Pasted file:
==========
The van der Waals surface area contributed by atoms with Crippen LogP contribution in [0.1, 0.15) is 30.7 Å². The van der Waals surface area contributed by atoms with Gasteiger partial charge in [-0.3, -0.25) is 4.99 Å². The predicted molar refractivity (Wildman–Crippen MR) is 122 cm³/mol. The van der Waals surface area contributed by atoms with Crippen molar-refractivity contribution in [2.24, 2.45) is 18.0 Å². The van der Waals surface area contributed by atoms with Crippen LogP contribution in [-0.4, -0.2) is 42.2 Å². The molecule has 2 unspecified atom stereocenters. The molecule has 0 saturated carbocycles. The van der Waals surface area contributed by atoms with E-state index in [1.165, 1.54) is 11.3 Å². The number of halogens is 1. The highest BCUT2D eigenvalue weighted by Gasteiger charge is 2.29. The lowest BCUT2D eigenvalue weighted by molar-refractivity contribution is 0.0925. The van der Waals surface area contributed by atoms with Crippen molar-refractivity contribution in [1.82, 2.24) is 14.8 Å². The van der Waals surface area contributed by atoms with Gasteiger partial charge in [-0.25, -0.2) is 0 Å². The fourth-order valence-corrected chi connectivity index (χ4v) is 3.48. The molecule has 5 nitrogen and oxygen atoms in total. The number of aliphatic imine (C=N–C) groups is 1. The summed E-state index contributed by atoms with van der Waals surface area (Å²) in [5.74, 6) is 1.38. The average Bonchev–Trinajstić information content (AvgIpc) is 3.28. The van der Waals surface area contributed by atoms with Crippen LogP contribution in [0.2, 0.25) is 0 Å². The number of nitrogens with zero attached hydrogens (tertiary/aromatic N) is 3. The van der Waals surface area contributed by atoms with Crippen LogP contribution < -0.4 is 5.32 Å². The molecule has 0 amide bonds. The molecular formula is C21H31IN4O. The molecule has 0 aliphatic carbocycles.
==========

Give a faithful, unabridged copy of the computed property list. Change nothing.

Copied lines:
The van der Waals surface area contributed by atoms with Crippen LogP contribution in [0.1, 0.15) is 30.7 Å². The van der Waals surface area contributed by atoms with Gasteiger partial charge in [-0.3, -0.25) is 4.99 Å². The predicted molar refractivity (Wildman–Crippen MR) is 122 cm³/mol. The van der Waals surface area contributed by atoms with Crippen molar-refractivity contribution in [2.24, 2.45) is 18.0 Å². The van der Waals surface area contributed by atoms with Crippen LogP contribution in [-0.4, -0.2) is 42.2 Å². The molecule has 2 unspecified atom stereocenters. The molecule has 0 saturated carbocycles. The van der Waals surface area contributed by atoms with E-state index in [1.165, 1.54) is 11.3 Å². The number of halogens is 1. The highest BCUT2D eigenvalue weighted by Gasteiger charge is 2.29. The lowest BCUT2D eigenvalue weighted by molar-refractivity contribution is 0.0925. The van der Waals surface area contributed by atoms with Crippen molar-refractivity contribution in [1.82, 2.24) is 14.8 Å². The van der Waals surface area contributed by atoms with Gasteiger partial charge in [-0.25, -0.2) is 0 Å². The fourth-order valence-corrected chi connectivity index (χ4v) is 3.48. The molecule has 5 nitrogen and oxygen atoms in total. The number of aliphatic imine (C=N–C) groups is 1. The summed E-state index contributed by atoms with van der Waals surface area (Å²) in [5.74, 6) is 1.38. The average Bonchev–Trinajstić information content (AvgIpc) is 3.28. The van der Waals surface area contributed by atoms with Crippen LogP contribution in [0.2, 0.25) is 0 Å². The number of nitrogens with zero attached hydrogens (tertiary/aromatic N) is 3. The van der Waals surface area contributed by atoms with Crippen LogP contribution < -0.4 is 5.32 Å². The molecule has 0 amide bonds. The molecular formula is C21H31IN4O. The molecule has 0 aliphatic carbocycles.